Roger Brown's Super SleeverDo you know if the great idea that you have is yours or not? If you're not careful, it may be the property of the company you work for.
Our guest blogger Roger Brown is a freelance Inventor who has successfully marketed tools, toys and a kitchen utensil. You can see some of his inventions at rogerbrown.net. He shares his valuable advice with readers of AmericanInventorSpot.com some valuable advice.
Here's his article:
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The majority of Inventors work at regular jobs and invent during their time off hoping to come up with that million dollar idea. What they neglect to find out is if their company has an invention policy. Some companies have you sign their invention policy as a condition of employment. It is normally in the stack of papers you don't read when you are more concerned about getting the job than the paperwork. You just sign anything they put in front of you so you can start working.
Right now I bet you are asking yourself "So, what does that mean to me? I invent at home." That's easy. You don't want to come up with the next hula hoop and find out the company you work for owns it after you did all the leg work and got it licensed and on the market. The paperwork you signed makes you responsible for letting them know of any ideas you come up with that might be considered proprietary by them. The only way they can determine this is by you telling them about the invention.
One option you have is to discuss this with the company before you start working for them. If you let them know up front that you are an Inventor and you will only work on ideas that are not related to your job. If you do come up with an idea that is job related you will definitely run it past them for review. If they are not interested in the idea then you are free to pursue it elsewhere Remember to always get these agreements in writing. You don't want a company getting selective amnesia once they see your invention going over well on the market and decide they want a piece of it.
You will also find company's that don't have an invention policy and have never been faced with that dilemma. This is an opportunity for you to help mold the agreement so that you are protected as well as the company.
Then you have the company that has a strict invention policy and no flexibility. That was my situation. I worked at a nuclear facility that was contracted by the Department of Energy. One of the policies they had involving an invention was that you had to give them first look at anything you planned on submitting to other companies.
This was to make sure you weren't giving away company secrets or it was an idea you came up with due to your work. If they decided it was work oriented (would fit the nuclear industry) they would file for a patent and if they licensed it you received a small portion of the royalty. I had 4 ideas that were conceived and patented through the company that were related to my nuclear work. One of them was the Super Sleever. It reduced the man-hour work load from 2 employees taking 8 hours, to one person completing the same task in less than 1 hour.
This was one of those ideas that made my job easier. The company also stated that it saved them 4 million dollars a year in reduced waste generation. I received a lot of national and local awards for this device and did get some monetary compensation. You can see it at my website http://www.rogerbrown.net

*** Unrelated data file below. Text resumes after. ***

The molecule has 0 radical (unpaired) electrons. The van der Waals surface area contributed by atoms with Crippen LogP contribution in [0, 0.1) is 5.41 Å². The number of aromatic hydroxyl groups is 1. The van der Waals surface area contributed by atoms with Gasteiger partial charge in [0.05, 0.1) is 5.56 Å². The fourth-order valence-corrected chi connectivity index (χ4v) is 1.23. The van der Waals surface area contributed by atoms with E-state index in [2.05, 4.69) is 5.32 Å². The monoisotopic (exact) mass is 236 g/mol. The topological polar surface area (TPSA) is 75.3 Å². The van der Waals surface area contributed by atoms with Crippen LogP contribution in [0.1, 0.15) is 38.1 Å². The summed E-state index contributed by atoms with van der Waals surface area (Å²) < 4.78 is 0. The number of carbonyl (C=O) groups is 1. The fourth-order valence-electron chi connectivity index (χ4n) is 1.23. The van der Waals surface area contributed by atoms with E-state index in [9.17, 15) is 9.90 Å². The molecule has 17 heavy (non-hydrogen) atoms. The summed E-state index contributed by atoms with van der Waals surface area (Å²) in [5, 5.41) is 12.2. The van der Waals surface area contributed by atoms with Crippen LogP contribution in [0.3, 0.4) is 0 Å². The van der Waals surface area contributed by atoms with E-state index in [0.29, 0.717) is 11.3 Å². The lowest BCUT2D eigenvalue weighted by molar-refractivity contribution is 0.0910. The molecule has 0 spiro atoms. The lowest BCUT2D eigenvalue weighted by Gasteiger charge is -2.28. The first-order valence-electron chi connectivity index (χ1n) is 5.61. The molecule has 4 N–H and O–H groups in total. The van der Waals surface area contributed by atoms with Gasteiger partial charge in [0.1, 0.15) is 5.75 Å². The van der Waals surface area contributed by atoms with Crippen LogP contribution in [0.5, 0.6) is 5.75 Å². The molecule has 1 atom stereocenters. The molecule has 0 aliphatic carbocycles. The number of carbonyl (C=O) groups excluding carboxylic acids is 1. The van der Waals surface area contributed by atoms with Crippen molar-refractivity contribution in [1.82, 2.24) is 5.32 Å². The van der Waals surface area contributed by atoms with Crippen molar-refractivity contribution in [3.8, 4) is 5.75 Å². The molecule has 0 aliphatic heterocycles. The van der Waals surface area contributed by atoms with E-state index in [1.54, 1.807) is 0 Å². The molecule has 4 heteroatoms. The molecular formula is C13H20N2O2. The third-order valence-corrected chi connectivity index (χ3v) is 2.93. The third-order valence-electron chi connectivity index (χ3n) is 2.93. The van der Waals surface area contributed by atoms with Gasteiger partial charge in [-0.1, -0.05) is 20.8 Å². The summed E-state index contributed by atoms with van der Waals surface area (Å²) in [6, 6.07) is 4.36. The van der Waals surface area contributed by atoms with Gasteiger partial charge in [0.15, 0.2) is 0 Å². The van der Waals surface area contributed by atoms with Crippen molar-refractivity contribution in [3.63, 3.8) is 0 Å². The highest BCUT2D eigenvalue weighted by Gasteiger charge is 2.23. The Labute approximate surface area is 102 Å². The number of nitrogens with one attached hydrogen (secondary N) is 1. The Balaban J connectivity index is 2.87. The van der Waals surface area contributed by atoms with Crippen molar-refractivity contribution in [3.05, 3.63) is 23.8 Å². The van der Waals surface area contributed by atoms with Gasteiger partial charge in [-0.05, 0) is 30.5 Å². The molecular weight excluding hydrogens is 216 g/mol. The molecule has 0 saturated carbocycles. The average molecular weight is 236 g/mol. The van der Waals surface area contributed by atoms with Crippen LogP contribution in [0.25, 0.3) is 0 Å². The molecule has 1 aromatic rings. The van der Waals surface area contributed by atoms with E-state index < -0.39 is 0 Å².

If it was deemed non-nuclear or not work oriented in nature you could ask for a release form to be completed and you were free to do what ever you pleased with the idea. One of the down sides to this system was the amount of paperwork involved and the length of time it took to get a release form completed. I would have to fill out 5 pieces of paperwork to tell my employer about my idea. They in turn would have to fill out 4 pieces of paperwork to submit to the DOE. Then DOE would review the paper work and fill out their forms releasing or stating that they wanted to pursue the idea. This process took about 4 to 5 months per idea.
Once I was aware of this requirement I went to my employer telling them I had multiple ideas they needed to process. I have to laugh at the amount of work my ideas created for them that year. They were thinking I had about 4 or 5 ideas they had to process. They didn't know how prolific I had become generating ideas. You should have seen their jaws drop when I told them it was around 107. They normally got around 60 ideas for review for the year from a workforce of over 12,000 employees. So, to get 107 from one person stunned them. If you look at the amount of paperwork I caused it breaks down to 535 pages for me, 428 for my employer and 321 for DOE. That comes to 1284 pages.
It was so funny to me that I was having to have the Department of Energy review ideas for various toys like yo-yo's, kitchen utensils, and office products. It took about 8 months, but they finally released all the ideas to me. If I had not gone through this process and gotten inventions marketed without the prior approval my employment could have been terminated for violating company policy. They would also have claim to any ideas I got on the market
So, I hope you have learned something from my experience that will keep you out of hot water with your employer. Check on your company's invention policy. If they have one get your ideas in the process as soon as possible if necessary. If they don't, get a written agreement in hand before you start submitting ideas to companies. You may also want to see if they have a compensation plan for ideas you generate that save the company you work for money.